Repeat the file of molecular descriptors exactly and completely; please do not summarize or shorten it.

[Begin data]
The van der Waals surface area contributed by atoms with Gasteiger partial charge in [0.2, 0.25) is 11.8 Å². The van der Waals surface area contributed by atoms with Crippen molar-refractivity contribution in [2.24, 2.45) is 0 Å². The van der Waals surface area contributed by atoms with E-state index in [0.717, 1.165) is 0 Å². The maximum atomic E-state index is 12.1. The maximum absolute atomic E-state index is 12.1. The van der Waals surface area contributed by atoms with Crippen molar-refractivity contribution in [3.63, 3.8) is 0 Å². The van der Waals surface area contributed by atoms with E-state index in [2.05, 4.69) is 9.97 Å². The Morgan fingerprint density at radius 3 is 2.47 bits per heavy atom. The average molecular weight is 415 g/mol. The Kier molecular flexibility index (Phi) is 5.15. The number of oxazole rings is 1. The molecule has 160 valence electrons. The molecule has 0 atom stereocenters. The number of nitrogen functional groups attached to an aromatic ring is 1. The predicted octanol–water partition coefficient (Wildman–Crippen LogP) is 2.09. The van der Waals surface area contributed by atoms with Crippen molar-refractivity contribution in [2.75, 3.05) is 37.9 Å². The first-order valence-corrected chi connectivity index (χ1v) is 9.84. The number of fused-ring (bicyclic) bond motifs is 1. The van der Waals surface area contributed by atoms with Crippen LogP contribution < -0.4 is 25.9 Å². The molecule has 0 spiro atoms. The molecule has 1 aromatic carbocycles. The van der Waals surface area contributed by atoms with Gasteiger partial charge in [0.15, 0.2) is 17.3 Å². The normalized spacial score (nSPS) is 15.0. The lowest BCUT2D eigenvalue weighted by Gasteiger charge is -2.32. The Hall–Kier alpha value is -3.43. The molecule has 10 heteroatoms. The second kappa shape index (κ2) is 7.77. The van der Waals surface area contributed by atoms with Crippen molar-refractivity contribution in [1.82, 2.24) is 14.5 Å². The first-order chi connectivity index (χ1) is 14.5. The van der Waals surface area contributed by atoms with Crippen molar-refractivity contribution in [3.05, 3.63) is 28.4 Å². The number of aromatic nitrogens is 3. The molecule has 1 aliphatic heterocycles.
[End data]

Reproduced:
The van der Waals surface area contributed by atoms with Gasteiger partial charge in [0.2, 0.25) is 11.8 Å². The van der Waals surface area contributed by atoms with Crippen molar-refractivity contribution in [2.24, 2.45) is 0 Å². The van der Waals surface area contributed by atoms with E-state index in [0.717, 1.165) is 0 Å². The maximum atomic E-state index is 12.1. The maximum absolute atomic E-state index is 12.1. The van der Waals surface area contributed by atoms with Crippen molar-refractivity contribution in [3.63, 3.8) is 0 Å². The van der Waals surface area contributed by atoms with E-state index in [2.05, 4.69) is 9.97 Å². The Morgan fingerprint density at radius 3 is 2.47 bits per heavy atom. The average molecular weight is 415 g/mol. The Kier molecular flexibility index (Phi) is 5.15. The number of oxazole rings is 1. The molecule has 160 valence electrons. The molecule has 0 atom stereocenters. The number of nitrogen functional groups attached to an aromatic ring is 1. The predicted octanol–water partition coefficient (Wildman–Crippen LogP) is 2.09. The van der Waals surface area contributed by atoms with Crippen molar-refractivity contribution in [2.75, 3.05) is 37.9 Å². The first-order valence-corrected chi connectivity index (χ1v) is 9.84. The number of fused-ring (bicyclic) bond motifs is 1. The van der Waals surface area contributed by atoms with Crippen LogP contribution < -0.4 is 25.9 Å². The molecule has 0 spiro atoms. The molecule has 1 aromatic carbocycles. The van der Waals surface area contributed by atoms with Gasteiger partial charge in [0.15, 0.2) is 17.3 Å². The normalized spacial score (nSPS) is 15.0. The lowest BCUT2D eigenvalue weighted by Gasteiger charge is -2.32. The Hall–Kier alpha value is -3.43. The molecule has 10 heteroatoms. The second kappa shape index (κ2) is 7.77. The van der Waals surface area contributed by atoms with Crippen molar-refractivity contribution in [1.82, 2.24) is 14.5 Å². The first-order chi connectivity index (χ1) is 14.5. The van der Waals surface area contributed by atoms with Crippen molar-refractivity contribution in [3.05, 3.63) is 28.4 Å². The number of aromatic nitrogens is 3. The molecule has 1 aliphatic heterocycles.